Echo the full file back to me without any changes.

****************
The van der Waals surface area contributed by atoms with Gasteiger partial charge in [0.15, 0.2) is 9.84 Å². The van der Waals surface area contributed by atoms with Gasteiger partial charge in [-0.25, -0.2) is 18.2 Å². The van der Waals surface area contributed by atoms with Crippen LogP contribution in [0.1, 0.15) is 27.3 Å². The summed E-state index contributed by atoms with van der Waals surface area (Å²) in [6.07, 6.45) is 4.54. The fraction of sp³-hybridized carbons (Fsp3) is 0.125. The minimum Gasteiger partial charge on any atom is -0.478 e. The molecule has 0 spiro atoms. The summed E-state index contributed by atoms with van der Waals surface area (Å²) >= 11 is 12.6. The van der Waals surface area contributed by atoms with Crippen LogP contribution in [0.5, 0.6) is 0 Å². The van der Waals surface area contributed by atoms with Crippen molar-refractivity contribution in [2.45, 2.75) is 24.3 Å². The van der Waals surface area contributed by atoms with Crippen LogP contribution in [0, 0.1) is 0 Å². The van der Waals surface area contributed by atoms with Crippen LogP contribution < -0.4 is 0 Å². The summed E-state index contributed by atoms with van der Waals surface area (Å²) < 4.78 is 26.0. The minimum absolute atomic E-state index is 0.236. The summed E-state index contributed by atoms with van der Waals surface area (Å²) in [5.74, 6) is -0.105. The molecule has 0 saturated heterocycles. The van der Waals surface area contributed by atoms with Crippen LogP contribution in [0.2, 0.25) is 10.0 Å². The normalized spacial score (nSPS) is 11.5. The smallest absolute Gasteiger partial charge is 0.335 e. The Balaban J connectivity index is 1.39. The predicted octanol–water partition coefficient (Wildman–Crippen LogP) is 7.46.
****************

The van der Waals surface area contributed by atoms with Gasteiger partial charge in [0.15, 0.2) is 9.84 Å². The van der Waals surface area contributed by atoms with Gasteiger partial charge in [-0.25, -0.2) is 18.2 Å². The van der Waals surface area contributed by atoms with Crippen LogP contribution in [0.1, 0.15) is 27.3 Å². The summed E-state index contributed by atoms with van der Waals surface area (Å²) in [6.07, 6.45) is 4.54. The fraction of sp³-hybridized carbons (Fsp3) is 0.125. The minimum Gasteiger partial charge on any atom is -0.478 e. The molecule has 0 spiro atoms. The summed E-state index contributed by atoms with van der Waals surface area (Å²) >= 11 is 12.6. The van der Waals surface area contributed by atoms with Crippen LogP contribution in [0.5, 0.6) is 0 Å². The van der Waals surface area contributed by atoms with Crippen molar-refractivity contribution in [2.45, 2.75) is 24.3 Å². The van der Waals surface area contributed by atoms with Crippen LogP contribution in [0, 0.1) is 0 Å². The van der Waals surface area contributed by atoms with Crippen LogP contribution < -0.4 is 0 Å². The summed E-state index contributed by atoms with van der Waals surface area (Å²) < 4.78 is 26.0. The minimum absolute atomic E-state index is 0.236. The summed E-state index contributed by atoms with van der Waals surface area (Å²) in [5.74, 6) is -0.105. The molecule has 0 saturated heterocycles. The van der Waals surface area contributed by atoms with Crippen LogP contribution in [0.2, 0.25) is 10.0 Å². The normalized spacial score (nSPS) is 11.5. The smallest absolute Gasteiger partial charge is 0.335 e. The Balaban J connectivity index is 1.39. The predicted octanol–water partition coefficient (Wildman–Crippen LogP) is 7.46.